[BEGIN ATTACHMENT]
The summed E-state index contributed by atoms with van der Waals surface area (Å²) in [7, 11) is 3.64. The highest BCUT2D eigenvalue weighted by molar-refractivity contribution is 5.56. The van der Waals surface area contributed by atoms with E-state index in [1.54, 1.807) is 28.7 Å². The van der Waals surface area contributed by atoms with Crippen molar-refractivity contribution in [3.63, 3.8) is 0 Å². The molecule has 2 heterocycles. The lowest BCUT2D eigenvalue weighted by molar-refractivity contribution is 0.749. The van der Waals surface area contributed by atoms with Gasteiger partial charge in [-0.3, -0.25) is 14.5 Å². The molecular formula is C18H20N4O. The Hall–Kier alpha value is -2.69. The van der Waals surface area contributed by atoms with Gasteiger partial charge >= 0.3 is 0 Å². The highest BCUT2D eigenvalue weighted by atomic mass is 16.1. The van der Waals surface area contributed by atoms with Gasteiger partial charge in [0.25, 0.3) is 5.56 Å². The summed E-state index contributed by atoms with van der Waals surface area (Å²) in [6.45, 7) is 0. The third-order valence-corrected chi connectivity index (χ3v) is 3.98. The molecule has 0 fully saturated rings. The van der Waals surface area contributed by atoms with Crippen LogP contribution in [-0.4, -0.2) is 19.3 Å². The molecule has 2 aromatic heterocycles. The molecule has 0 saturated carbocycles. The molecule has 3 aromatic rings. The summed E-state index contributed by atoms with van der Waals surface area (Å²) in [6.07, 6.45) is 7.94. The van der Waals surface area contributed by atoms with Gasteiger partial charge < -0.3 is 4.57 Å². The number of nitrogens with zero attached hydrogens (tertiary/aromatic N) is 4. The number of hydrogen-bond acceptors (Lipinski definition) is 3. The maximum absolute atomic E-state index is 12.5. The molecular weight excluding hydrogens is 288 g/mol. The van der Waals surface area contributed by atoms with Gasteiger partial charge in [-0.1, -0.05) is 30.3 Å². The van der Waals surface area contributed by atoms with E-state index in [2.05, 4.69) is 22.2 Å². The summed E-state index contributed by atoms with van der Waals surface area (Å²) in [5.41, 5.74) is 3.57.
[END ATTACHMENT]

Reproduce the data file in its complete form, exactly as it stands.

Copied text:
The summed E-state index contributed by atoms with van der Waals surface area (Å²) in [7, 11) is 3.64. The highest BCUT2D eigenvalue weighted by molar-refractivity contribution is 5.56. The van der Waals surface area contributed by atoms with E-state index in [1.54, 1.807) is 28.7 Å². The van der Waals surface area contributed by atoms with Crippen molar-refractivity contribution in [3.63, 3.8) is 0 Å². The molecule has 2 heterocycles. The lowest BCUT2D eigenvalue weighted by molar-refractivity contribution is 0.749. The van der Waals surface area contributed by atoms with Gasteiger partial charge in [-0.3, -0.25) is 14.5 Å². The molecular formula is C18H20N4O. The Hall–Kier alpha value is -2.69. The van der Waals surface area contributed by atoms with Gasteiger partial charge >= 0.3 is 0 Å². The highest BCUT2D eigenvalue weighted by atomic mass is 16.1. The van der Waals surface area contributed by atoms with Gasteiger partial charge in [0.25, 0.3) is 5.56 Å². The summed E-state index contributed by atoms with van der Waals surface area (Å²) in [6.45, 7) is 0. The third-order valence-corrected chi connectivity index (χ3v) is 3.98. The molecule has 0 fully saturated rings. The van der Waals surface area contributed by atoms with Crippen LogP contribution in [-0.4, -0.2) is 19.3 Å². The molecule has 2 aromatic heterocycles. The molecule has 0 saturated carbocycles. The molecule has 3 aromatic rings. The summed E-state index contributed by atoms with van der Waals surface area (Å²) in [6.07, 6.45) is 7.94. The van der Waals surface area contributed by atoms with Gasteiger partial charge < -0.3 is 4.57 Å². The number of nitrogens with zero attached hydrogens (tertiary/aromatic N) is 4. The number of hydrogen-bond acceptors (Lipinski definition) is 3. The maximum absolute atomic E-state index is 12.5. The molecular weight excluding hydrogens is 288 g/mol. The van der Waals surface area contributed by atoms with Gasteiger partial charge in [-0.1, -0.05) is 30.3 Å². The van der Waals surface area contributed by atoms with E-state index in [2.05, 4.69) is 22.2 Å². The summed E-state index contributed by atoms with van der Waals surface area (Å²) in [5.41, 5.74) is 3.57.